Teenager's plea over smoking as shock figures reveal number of youngsters becoming addicts (From Dorset Echo)
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Teenager's plea over smoking as shock figures reveal number of youngsters becoming addicts
12:00pm Friday 30th August 2013 in News
A TEENAGER is urging youngsters to stop and think after new figures revealed 21 children start smoking every month in Weymouth and Portland.
Cancer Research UK (CRUK) released the worrying statistics, which relate to youngsters aged between 11 and 15.
Weymouth teen James Lee West, 16, said: “I would say that children should stop and think before they start smoking.
“It’s an unhealthy, bad habit and it is really expensive.”
CRUK is urging youngsters to avoid the habit or risk a life-threatening addiction.
The warning comes as part of the ‘Setting the Standard’ campaign which aims to underline the importance of sustained action to discourage young people from starting to smoke.
The charity is renewing its appeal to government for cigarettes to be sold in plain, standard packs rather than in the glitzy branding which they say make cigarettes more alluring.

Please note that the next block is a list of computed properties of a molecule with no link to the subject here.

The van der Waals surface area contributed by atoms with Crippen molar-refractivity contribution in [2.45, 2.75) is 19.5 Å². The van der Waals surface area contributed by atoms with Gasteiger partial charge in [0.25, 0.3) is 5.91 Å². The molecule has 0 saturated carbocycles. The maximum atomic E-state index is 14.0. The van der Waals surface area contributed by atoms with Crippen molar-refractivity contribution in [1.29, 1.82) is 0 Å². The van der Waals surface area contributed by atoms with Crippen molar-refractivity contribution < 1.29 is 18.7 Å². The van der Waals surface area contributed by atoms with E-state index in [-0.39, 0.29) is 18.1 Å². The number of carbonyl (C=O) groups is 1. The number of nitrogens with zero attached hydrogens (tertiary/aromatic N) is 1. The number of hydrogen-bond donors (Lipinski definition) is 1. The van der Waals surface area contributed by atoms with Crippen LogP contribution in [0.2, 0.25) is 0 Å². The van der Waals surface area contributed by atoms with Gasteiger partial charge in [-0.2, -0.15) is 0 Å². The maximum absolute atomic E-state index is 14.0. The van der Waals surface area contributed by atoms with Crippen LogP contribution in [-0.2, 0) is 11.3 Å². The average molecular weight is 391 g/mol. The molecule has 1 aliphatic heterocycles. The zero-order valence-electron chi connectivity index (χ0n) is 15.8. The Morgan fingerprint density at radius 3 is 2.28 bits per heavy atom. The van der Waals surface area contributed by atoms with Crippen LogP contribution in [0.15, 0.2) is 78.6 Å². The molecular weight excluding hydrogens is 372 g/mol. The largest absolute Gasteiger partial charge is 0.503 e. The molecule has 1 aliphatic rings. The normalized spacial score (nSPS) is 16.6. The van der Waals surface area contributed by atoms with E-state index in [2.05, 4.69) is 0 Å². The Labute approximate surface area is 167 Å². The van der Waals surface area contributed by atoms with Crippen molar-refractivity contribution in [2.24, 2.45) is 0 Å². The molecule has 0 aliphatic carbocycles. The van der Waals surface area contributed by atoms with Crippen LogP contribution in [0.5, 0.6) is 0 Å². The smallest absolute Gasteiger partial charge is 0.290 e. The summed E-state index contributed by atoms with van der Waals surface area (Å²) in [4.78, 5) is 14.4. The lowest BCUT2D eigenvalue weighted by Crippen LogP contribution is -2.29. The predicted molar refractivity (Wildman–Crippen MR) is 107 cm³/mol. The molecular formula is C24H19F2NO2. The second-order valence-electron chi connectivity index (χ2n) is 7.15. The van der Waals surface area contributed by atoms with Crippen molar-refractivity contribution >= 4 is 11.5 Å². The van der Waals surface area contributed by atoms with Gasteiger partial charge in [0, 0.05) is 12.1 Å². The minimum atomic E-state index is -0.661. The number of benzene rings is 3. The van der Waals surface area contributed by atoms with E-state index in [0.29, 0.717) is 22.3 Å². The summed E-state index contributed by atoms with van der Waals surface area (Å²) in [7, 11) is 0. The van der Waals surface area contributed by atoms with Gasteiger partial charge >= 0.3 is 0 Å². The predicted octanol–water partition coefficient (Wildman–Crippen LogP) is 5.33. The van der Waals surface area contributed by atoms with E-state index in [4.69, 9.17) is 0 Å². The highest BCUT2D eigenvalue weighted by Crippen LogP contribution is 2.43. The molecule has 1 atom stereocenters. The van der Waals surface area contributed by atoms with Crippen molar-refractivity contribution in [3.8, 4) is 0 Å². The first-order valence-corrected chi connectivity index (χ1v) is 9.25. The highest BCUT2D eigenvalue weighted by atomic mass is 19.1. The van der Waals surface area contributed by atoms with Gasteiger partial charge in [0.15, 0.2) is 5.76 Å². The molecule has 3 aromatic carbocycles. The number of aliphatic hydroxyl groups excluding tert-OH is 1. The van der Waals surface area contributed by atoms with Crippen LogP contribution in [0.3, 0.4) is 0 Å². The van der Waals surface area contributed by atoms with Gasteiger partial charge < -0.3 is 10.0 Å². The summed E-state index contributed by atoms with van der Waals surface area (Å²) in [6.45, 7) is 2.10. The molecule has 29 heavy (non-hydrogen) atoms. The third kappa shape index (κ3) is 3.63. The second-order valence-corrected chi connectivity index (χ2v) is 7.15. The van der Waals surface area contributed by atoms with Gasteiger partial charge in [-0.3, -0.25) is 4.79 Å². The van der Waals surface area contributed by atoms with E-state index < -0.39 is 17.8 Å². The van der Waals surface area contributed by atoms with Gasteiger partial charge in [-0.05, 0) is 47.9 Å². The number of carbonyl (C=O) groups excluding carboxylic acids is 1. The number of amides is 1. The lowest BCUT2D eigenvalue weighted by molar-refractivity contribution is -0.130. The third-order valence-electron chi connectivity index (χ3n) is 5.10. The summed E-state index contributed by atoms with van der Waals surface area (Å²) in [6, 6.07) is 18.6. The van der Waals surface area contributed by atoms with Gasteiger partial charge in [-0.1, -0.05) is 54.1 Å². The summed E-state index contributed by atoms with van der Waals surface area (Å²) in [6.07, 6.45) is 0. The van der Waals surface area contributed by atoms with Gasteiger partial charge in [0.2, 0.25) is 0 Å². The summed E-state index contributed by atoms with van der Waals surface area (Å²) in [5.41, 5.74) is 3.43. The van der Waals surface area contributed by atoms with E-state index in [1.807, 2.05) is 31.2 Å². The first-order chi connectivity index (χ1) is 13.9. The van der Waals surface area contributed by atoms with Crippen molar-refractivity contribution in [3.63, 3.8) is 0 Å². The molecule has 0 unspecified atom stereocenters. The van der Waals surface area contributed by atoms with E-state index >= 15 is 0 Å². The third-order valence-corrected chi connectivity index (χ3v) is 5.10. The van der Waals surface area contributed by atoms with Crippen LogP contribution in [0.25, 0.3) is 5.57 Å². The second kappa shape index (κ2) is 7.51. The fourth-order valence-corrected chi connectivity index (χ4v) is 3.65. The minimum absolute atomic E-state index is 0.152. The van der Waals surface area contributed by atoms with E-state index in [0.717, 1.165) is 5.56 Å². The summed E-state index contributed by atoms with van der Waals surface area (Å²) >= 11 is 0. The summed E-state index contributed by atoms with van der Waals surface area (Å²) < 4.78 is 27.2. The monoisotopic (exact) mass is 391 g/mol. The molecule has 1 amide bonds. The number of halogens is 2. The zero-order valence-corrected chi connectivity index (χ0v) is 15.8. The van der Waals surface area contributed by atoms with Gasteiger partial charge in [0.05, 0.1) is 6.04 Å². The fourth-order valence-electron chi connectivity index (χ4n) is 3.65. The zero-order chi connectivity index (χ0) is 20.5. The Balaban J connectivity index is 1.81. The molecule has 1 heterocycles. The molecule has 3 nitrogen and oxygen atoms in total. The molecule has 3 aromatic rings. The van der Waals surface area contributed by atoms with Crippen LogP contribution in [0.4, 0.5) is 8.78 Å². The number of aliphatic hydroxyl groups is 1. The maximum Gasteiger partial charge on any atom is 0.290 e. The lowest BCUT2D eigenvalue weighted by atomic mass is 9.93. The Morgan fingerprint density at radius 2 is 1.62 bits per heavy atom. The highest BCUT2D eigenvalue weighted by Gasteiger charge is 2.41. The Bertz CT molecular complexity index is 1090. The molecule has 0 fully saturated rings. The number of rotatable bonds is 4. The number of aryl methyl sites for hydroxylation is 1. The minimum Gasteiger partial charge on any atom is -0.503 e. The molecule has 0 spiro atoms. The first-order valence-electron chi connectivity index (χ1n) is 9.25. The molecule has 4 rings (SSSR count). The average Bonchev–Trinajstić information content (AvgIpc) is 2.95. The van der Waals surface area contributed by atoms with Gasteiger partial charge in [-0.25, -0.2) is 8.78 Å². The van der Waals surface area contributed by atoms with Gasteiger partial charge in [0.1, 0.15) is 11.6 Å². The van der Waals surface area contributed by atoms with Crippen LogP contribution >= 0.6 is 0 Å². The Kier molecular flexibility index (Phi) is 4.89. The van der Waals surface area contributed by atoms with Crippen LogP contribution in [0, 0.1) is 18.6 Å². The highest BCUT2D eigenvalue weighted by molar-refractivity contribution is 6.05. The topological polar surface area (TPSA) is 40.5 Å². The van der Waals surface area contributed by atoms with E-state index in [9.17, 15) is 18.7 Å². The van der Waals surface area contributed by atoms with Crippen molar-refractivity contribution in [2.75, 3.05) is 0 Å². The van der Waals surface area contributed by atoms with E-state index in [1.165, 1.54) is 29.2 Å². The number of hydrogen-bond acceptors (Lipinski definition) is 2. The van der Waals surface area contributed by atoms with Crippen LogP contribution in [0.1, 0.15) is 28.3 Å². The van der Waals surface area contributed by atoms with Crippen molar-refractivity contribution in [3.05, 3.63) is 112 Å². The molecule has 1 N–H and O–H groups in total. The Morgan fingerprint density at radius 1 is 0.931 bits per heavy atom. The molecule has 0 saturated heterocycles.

A teenager, who wished to remain anonymous, said: “I tried smoking when I was in that age group and it was horrible.
“I didn’t like it and I wouldn’t do it again. It’s really bad for you.”
Helen Johnstone, of Cancer Research UK for Dorset, said: “The excitement of starting a new term is in stark contrast to the reality of the number of children who start smoking every day.
“In the South West alone, this is over 16,400 children every year.
“With many 11-year-olds starting secondary school for the first time, it’s imperative that we try to help our local youngsters by ‘setting the standard’ and protecting them from tobacco marketing.” Standard packs have already been introduced in Australia.
Alison Cox, Cancer Research UK’s tobacco control lead, said: “The government’s delay to bring in standard packs will cost lives.
“Replacing slick, brightly-coloured packs that appeal to children with standard packs displaying prominent health warnings, is a vital part of our efforts to help protect the health of youngsters.”
Eight out of ten adult smokers start by the age of 19 and around 27 per cent of all under-16s have tried smoking at least once.
n FOR more information visit cruk.org/standardpacks or join the debate on Twitter using #packettracket.
The figures are based on the ‘Smoking, Drinking and Drug Use Among Young People in England’ survey carried out for the Health and Social Care Information Centre.
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